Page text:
Pet Danger: Secondhand and Thirdhand Smoke

Health Professional, Medical Reviewer

If you smoke, you don’t want your spouse, child, close friends, or co-workers exposed to the dangers of the smoke produced when you light up. After all, this is your habit or addiction, not theirs. But did you know that not only can you expose your dog, cat, gerbil, parakeet, and even your pet goldfish to secondhand smoke, but that your pets are also exposed to the residue produced by smoking, i.e., "thirdhand" smoke?

If you are puffing away near your pet, chances are, they are getting regular exposure to secondhand smoke. We know that secondhand smoke exposure in humans is dangerous. Secondhand smoke exposes others to about five percent of what a smoker would get. Kids who are exposed to secondhand smoke can develop chronic obstructive pulmonary disease (COPD), a lifelong restrictive airway disease. They also have double the risk for hospitalization for asthma.

Beyond active smoking and secondhand exposure, there is also thirdhand exposure in environments where regular smoking takes place. Small particulate matter produced as the byproduct of smoke can settle on walls, floors, drapery, stuffed furniture, mattresses, and fabric (like your clothes), as well as in air ducts. Think about where your pet spends most of its time. Dogs and cats often roam the entire house, or spend time in your lap. Their fur can be a magnet for this thirdhand residue. Bird cages, other small animal enclosures, and the water your fish swim in can also harbor this dangerous residue.

Dogs and cats can ingest the residue during self-grooming. There is data to show that certain dog breeds (depending on nose length) are at higher risk of developing nose and lung cancers, while cats who live with heavy smokers (a pack or more a day) are at significantly higher risk of lymphoma. In the case of dogs with longer noses, there is more surface area for the carcinogens to settle, allowing the particles to build up on the surface area of the mucous membranes. Nasal cancers in dogs kill fast. Dogs with shorter noses tend to get lung cancers, because the particles have a shorter distance to travel to the lungs. The most common cancers in dogs due to smoke and smoke byproducts include nasal cavity, sinus, and lung cancers.

Back in 2007, ScienceDaily revealed the dangers of secondhand smoke to pets. It highlighted the constant grooming efforts of cats which could expose them to carcinogens in their fur from the smoke residue particles. Pet birds were also highly susceptible to secondhand smoke because their airways are hypersensitive to pollutants in the air. Birds were at risk of developing pneumonia, lung cancer, and were also at risk of being poisoned because if allowed to fly out of the cage, they typically peck at available cigarette butts, which can cause nicotine poisoning.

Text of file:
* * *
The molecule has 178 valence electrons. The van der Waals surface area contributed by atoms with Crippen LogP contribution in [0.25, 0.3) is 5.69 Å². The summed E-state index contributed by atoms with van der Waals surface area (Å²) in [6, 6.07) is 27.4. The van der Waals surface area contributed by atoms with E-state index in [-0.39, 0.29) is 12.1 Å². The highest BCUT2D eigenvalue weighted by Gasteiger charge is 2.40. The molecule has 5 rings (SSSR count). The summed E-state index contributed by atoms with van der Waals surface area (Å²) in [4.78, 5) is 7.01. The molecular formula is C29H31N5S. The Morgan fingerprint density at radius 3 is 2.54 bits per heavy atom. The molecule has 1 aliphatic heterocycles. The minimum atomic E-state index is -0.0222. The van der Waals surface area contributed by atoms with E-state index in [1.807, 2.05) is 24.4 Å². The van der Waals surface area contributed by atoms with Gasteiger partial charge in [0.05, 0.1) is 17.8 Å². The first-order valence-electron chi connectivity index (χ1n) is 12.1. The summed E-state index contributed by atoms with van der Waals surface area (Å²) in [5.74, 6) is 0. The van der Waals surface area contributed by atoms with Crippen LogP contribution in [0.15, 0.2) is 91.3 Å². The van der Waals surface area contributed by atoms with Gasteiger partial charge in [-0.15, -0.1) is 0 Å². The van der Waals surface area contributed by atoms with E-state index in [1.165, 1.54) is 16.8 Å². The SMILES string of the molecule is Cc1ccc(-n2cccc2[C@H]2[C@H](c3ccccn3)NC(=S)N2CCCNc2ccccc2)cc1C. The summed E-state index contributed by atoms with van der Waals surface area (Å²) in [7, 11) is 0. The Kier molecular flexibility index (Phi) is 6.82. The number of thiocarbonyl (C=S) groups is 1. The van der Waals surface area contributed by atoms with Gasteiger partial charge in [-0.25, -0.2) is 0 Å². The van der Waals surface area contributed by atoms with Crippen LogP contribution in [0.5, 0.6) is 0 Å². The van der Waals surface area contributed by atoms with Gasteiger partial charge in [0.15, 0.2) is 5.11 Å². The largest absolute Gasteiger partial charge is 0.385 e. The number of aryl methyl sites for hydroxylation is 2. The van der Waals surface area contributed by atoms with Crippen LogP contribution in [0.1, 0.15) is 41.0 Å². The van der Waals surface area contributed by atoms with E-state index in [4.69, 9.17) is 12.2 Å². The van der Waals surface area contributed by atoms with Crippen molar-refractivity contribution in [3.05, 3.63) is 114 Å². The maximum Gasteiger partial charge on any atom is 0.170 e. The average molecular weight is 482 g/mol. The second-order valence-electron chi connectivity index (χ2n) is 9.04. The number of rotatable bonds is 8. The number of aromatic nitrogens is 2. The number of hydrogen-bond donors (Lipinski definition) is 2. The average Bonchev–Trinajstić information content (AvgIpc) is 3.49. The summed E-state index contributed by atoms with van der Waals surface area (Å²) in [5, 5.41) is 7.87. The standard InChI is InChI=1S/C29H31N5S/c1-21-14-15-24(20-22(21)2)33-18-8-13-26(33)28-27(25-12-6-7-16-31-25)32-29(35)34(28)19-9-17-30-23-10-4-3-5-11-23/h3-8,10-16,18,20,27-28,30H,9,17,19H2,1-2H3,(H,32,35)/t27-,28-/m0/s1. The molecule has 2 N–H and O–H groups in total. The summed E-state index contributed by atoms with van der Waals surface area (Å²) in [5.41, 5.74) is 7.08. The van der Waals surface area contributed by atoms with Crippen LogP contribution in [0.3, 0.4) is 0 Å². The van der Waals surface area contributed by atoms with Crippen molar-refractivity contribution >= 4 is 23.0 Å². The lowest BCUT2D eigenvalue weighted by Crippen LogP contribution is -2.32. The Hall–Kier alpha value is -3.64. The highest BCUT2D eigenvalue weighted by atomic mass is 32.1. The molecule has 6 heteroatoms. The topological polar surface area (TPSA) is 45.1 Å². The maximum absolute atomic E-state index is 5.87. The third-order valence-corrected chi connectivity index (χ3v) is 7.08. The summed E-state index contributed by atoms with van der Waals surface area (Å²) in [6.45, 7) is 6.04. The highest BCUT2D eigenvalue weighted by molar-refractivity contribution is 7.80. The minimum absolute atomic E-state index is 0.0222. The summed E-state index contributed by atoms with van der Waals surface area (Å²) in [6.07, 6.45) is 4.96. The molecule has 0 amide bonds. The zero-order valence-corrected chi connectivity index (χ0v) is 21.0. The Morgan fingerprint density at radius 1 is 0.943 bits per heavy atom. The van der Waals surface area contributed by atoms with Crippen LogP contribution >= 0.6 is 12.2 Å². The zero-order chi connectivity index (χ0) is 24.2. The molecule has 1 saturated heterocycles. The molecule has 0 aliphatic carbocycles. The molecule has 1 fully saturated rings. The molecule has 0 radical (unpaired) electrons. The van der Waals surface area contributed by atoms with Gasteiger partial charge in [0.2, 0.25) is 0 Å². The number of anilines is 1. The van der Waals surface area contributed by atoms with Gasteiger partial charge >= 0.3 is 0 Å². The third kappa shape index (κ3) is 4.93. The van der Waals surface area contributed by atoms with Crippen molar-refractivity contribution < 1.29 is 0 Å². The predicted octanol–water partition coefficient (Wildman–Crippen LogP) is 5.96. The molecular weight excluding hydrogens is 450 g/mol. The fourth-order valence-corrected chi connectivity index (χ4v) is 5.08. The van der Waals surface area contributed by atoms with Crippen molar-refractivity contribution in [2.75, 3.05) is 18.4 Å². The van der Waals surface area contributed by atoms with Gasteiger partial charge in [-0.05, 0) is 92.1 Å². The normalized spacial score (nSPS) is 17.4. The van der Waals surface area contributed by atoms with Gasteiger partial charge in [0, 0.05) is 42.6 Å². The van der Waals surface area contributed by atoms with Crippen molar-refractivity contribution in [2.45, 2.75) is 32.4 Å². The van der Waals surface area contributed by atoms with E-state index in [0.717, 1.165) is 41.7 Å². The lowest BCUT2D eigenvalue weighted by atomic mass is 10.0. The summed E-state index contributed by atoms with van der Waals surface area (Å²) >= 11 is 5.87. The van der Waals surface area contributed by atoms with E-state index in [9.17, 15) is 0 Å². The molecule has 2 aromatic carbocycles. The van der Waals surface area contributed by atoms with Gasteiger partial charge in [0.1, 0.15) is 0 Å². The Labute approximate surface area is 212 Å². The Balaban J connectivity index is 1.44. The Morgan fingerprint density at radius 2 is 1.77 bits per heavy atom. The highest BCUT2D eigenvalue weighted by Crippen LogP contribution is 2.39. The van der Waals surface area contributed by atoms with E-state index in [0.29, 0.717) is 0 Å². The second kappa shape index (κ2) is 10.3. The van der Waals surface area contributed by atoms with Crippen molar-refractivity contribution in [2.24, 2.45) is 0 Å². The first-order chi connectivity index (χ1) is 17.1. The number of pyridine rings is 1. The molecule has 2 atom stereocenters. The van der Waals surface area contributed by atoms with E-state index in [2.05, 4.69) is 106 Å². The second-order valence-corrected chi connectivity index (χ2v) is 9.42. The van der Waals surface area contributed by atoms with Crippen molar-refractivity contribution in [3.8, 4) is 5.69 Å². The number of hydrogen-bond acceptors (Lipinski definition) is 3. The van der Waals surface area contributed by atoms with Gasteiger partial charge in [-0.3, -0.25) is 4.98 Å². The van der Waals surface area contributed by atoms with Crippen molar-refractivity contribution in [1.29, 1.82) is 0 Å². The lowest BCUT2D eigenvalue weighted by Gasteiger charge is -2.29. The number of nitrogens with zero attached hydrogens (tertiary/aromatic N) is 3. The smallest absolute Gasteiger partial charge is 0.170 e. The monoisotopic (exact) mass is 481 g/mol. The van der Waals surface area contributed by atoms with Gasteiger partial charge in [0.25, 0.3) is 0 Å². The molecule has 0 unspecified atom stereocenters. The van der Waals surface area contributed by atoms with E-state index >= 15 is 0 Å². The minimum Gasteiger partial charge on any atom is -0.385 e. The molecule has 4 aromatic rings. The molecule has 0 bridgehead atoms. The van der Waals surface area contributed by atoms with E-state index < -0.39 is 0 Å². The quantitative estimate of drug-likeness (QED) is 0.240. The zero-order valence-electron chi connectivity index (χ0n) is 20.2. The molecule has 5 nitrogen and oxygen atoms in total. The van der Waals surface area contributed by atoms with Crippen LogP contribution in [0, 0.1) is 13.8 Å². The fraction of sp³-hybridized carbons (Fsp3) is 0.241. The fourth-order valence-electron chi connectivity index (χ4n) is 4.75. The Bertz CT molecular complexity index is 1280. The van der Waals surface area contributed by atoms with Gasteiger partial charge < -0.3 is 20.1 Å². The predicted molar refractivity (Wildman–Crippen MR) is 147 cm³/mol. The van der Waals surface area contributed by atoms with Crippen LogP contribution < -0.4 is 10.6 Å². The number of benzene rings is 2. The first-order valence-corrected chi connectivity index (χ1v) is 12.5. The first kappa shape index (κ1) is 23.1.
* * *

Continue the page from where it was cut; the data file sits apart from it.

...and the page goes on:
The American Veterinary Medical Association recently sounded the alarm (again) on this carcinogenic exposure. The more packs a day smoked by household members, the higher the rates of cancer in pets. A 2005 study in the British Medical Journal found that even when smokers take their smoking habits outdoors, the residue and smoke is not fully removed. The levels of smoke pollutants in a smoker’s home was still, on average, five to seven times higher than non-smoking households.

E-cigarettes, hookahs, cigars, and pipes also emit smoke, even if they don’t all contain tobacco. Vaping smoke still contains dangerous particulate matter (nicotine in some cases) and can also pose a secondhand or thirdhand problem to humans and pets — not to mention the danger of a pet ingesting the contents of vape cartridges.

By the time your pet shows frank symptoms of exposure to secondhand or thirdhand smoke, irreversible damage to their lungs or cancers may have developed. Pets offer owners unconditional love. In return, they deserve a safe home environment. It’s impossible to control all pollutants and contaminants, but eliminating cigarette smoke and residue will most assuredly reduce the risk of lung diseases and certain cancers. If protecting your own health is not enough motivation, then consider quitting for the sake of your devoted, innocent pets.

Some quick tips to limit thirdhand smoke residue:

  • Quit or limit smoking. Do it mostly outdoors away from your home.
  • Avoid smoking in your car.
  • Shampoo carpets and wash floors on a regular basis.
  • Wipe down surfaces, including walls (when possible) and use fabric cleaners on upholstered goods (use biodegradable cleaners).
  • Change and wash clothes daily.
  • Regularly shampoo dogs and cats and rinse them down per your veterinarian’s recommendations.
  • Wash down bird cages regularly and clean fish bowls and tanks on a regular basis.
  • Keep pet food supplies and utensils separate from the smoking environment.

See More Helpful Articles:

Secondhand Smoke is a Danger to Kids

The Dangers of Thirdhand Smoke

Eli Hendel, M.D. is a board-certified Internist and pulmonary specialist with board certification in Sleep Medicine. He is an Assistant Clinical Professor of Medicine at Keck-University of Southern California School of Medicine, and Qualified Medical Examiner for the State of California Department of Industrial Relations. His areas of expertise in private practice include asthma, COPD, sleep disorders, obstructive sleep apnea, and occupational lung diseases.